Posts Tagged ‘Sergei Eisenstein’


“Young Mr. Lincoln” screens at 1:30 p.m. Saturday, May 3, 2014 in the Durwood Film Vault of the Kansas City Central Library, 14W. 10th St.  Admission is free. It’s part of the year-long film series Hollywood’s Greatest Year, featuring movies released in 1939.

In the essay “Mr. Lincoln by Mr. Ford,” the great Soviet movie maker Sergei Eisenstein – whose 1925 silent film Battleship Potemkin remains embedded in most critics’ short lists of the best movies ever made – speculated on the one American movie he wished he had made.

He chose John Ford’s “Young Mr. Lincoln.”

Ford had made films that were richer and more effective, Eisenstein wrote. But “Young Mr. Lincoln” “has a quality, a wonderful quality, a quality that every work of art must have – an astonishing harmony of all its component parts, a really amazing harmony as a whole.”

Seventy five years after its creation, the film still retains an astonishing ability to tap into our shared mythology. Much of Ford’s artistic output can be summed up in one question – What does it mean to be an American? – and “Young Mr. Lincoln” provides some essential answers.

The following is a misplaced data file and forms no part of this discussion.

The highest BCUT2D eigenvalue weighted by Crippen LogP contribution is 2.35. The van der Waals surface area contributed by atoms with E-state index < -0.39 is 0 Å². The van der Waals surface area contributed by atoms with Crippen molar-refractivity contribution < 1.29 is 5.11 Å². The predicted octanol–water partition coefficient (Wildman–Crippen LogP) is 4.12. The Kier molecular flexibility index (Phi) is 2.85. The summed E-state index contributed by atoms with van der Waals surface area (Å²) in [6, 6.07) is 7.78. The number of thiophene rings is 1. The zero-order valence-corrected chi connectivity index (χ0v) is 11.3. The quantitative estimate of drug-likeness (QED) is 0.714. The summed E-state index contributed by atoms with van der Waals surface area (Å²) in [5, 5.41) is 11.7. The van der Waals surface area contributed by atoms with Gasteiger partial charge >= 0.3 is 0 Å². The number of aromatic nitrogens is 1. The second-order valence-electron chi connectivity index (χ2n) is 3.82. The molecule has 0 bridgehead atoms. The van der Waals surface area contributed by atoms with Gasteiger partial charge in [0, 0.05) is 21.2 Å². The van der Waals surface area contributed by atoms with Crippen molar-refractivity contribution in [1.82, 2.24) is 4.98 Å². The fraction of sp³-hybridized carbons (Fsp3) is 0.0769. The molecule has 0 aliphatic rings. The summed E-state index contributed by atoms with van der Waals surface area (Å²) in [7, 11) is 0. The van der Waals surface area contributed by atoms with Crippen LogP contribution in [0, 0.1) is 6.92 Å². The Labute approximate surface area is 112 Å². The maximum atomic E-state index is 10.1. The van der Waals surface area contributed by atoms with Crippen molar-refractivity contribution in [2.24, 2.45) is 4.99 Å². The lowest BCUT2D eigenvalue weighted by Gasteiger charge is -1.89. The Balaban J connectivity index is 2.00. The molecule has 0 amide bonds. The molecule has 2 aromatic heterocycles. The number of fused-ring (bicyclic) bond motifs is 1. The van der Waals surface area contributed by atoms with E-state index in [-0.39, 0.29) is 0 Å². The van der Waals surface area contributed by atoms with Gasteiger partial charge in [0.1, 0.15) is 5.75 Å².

As the title suggests, Lamar Trotti’s screenplay is about Lincoln before he became a famous icon. It covers the early months of his law practice in Springfield, Illinois in the 1840s, and centers on Lincoln’s first big case, a murder trial. (Actually, it is a highly fictionalized version of a murder case that Lincoln handled in 1858, shortly before he got into national politics).

Watching the film today one is struck by how much actor Henry Fonda looks like photos of the young Lincoln (Fonda donned a prosthetic nose and wart for the role, and at one point rides a miniature mule that makes his legs look ridiculously long). It’s an astounding performance, one that gives us a rough-hewn, unpretentious Abe but which is packed with intimations of the greatness that is to come.


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